While the exterior spy photos don't show much more detail than the exclusive spy photos published at CarAdvice recently, they do show a very detailed look under the rear of the Ranger Raptor, plus a look at the front suspension.
As we exclusively revealed recently, the Ranger Raptor will use a multi-link coil-sprung rear suspension setup with a Watt's Linkage, which is now clearly visible from these photos.
In what is believed to be a first for an automotive brand, Ford's engineers dressed the undercarriage with a brushed material to prevent prying eyes seeing what is going on. But we know from our previous photos that the arm that extends from the differential to a member of the suspension indicates a Watt's Linkage.
A Watt's Linkage is used in the Ford Everest, which is the Ranger based SUV engineered in Australia. This cutaway image gives you a closer look at the setup that will make its way to the Ranger Raptor.
The Aussie engineer behind the wheel was not overly impressed with our spy photographer, allegedly challenging the photographer to a fight.
It's not hard to see why he was so protective, given this project has a huge amount of involvement from Australia and will be based on the T6 platform developed locally for the Ranger, Everest and soon-to-be Bronco SUV.
Comparing the rear suspension to a cutaway of the Ford Everest, it's clear to see that all the body contact points match, including the location of the spare tyre and centre Watt's Linkage location. Also visible in the photo is the rear disc brake setup, which is new to the Ranger.
According to the photographer, he heard a diesel engine, indicating the Raptor could be primed to launch with an upgraded version of the current 3.2-litre five-cylinder turbocharged diesel found in the Ranger. But, it's expected to come with the GM co-developed 10-speed automatic transmission, which could make its way into the face lifted Ranger locally late this year or early next year.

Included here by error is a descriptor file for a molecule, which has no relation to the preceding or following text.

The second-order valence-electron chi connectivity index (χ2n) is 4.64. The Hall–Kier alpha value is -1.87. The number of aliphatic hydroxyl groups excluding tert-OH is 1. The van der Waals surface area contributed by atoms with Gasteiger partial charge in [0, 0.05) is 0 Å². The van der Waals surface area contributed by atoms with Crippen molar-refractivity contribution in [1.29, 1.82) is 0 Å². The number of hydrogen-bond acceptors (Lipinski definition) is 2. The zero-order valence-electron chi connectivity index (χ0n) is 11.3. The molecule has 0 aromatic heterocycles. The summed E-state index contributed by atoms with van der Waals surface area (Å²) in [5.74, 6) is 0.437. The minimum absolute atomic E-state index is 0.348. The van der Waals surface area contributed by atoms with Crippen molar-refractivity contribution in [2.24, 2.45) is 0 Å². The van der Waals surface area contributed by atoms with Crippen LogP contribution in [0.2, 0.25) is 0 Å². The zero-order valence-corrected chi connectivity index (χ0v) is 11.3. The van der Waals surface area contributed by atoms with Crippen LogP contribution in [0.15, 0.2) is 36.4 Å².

On the tyre front, there's a giant set of BF Goodrich 285/70 R17 All-Terrain TA tires. These tyres are not only proper off-road tyres — similar to those fitted on the Jeep Wrangler Rubicon — they also mean a huge leap in ground clearance.
Using the Ford Everest as an example (due to the different suspension setup to the current Ranger), the current 265/50 R20 tyres result in a ground clearance of 225mm. By swapping these out with with the tyres fitted to the Ranger Raptor, it results in a diameter increase of 2.3 inches.
That means (if my maths is correct) a diameter increase of 2.3 inches, or 58.42mm, should mean an increase in radial ground clearance of around 29mm, making the Ranger Raptor a monster truck capable of clearing 254mm of ground before it runs into any problems.
Visually, a meatier grille is visible as are LED headlights, along with the inclusion of LED lights on the rear, which could only be limited to this prototype as opposed to a change making its way to a production vehicle.
This prototype was spotted in left-hand drive, which is the first indication yet that the Ford Ranger Raptor will be a global product offered both for Australia and greater world markets.
We expect the Ranger Raptor to launch in 2018 or early 2019 with a mix of diesel and petrol engines. Given its off-road and performance bent, we are also expecting it to be offered with either Ford's 2.7- or 3.5-litre EcoBoost engines, giving it some proper mumbo.
We are looking forward to a dual-cab ute duel when this Ranger Raptor lands — it'll prompt the rest of the dual-cab crew into action to deliver some performance utes with increased off-road credentials.
What do you think of this meaty, go-anywhere Ford Ranger?
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